Last modified: Monday, October 7, 2002
Political talk show host to present IU School of Journalism's annual Howard Lecture
EDITORS: Gwen Ifill will be available for a limited number of telephone interviews prior to her visit to IU Bloomington. To arrange for an interview, contact Megan Fusco at Washington Speakers Bureau, 703-684-0555 or firstname.lastname@example.org.
BLOOMINGTON, Ind. -- Gwen Ifill, moderator and managing editor of the political talk show Washington Week in Review, will present the Indiana University School of Journalism's annual Roy W. Howard Public Lecture on Oct. 14 at 8 p.m. at IU Bloomington. Her lecture, which is free and open to the public, will be in Whittenberger Auditorium in the Indiana Memorial Union.
Ifill, also a senior correspondent for NewsHour with Jim Lehrer, is the first African American woman to host a major network political talk show. Her visit is part of the Journalism School's annual Roy W. Howard National Reporting Competition, sponsored by the Scripps Howard Foundation to honor Howard's life and work as one of America's most colorful, skillful and forceful journalists.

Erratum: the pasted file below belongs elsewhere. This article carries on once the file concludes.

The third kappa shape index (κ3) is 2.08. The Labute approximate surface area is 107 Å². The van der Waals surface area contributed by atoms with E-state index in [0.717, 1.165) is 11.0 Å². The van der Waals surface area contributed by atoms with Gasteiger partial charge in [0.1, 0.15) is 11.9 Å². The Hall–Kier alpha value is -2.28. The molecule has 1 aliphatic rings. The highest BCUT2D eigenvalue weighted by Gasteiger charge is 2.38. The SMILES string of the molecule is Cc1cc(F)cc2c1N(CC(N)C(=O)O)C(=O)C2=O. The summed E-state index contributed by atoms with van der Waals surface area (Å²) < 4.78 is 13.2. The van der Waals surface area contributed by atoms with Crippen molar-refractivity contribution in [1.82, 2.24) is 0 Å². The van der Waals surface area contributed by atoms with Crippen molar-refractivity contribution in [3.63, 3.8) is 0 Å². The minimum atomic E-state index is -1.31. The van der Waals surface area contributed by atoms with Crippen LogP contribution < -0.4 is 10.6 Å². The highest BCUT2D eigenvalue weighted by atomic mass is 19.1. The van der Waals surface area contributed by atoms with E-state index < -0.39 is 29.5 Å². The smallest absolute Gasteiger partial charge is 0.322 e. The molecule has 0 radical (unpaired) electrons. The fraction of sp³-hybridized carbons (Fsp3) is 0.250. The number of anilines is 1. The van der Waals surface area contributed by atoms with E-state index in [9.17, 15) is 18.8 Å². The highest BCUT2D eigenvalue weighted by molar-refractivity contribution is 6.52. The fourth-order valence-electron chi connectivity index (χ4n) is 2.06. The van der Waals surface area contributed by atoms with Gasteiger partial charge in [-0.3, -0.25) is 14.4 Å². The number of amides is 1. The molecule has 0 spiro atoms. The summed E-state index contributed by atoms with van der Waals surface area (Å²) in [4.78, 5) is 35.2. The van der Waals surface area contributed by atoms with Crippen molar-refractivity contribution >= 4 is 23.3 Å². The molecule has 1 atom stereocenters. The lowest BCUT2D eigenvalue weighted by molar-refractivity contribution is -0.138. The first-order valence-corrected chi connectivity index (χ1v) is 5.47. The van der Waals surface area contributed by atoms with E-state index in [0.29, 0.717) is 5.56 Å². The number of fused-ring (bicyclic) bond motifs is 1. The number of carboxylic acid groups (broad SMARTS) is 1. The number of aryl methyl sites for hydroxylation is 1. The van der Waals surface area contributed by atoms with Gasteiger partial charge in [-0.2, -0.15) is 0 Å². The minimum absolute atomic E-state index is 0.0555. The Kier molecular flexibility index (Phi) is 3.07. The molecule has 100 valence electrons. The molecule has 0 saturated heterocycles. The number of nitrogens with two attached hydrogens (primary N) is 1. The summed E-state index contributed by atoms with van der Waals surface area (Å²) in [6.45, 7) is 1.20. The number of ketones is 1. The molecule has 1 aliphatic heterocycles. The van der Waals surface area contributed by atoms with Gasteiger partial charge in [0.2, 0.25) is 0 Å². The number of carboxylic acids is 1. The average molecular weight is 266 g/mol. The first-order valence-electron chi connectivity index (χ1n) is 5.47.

Ifill spent several years as a Washington Week panelist before taking over the moderator's chair in October 1999. Before coming to PBS, she spent five years at NBC News as chief congressional and political correspondent.
While at NBC, she covered the premier political stories affecting the nation, including national political campaigns and conventions, legislation before Congress and the impeachment of President Bill Clinton. Her reports appeared on NBC Nightly News with Tom Brokaw, Today, Meet the Press and MSNBC, the all-news cable network.
A veteran journalist, Ifill joined NBC News from The New York Times, where she covered the White House and politics. She also covered national and local affairs for The Washington Post, Baltimore Sun, and Boston Herald American. A native of New York City and a graduate of Simmons College in Boston, Ifill serves on the board of the Harvard University Institute of Politics and the University of Maryland's Philip Merrill College of Journalism.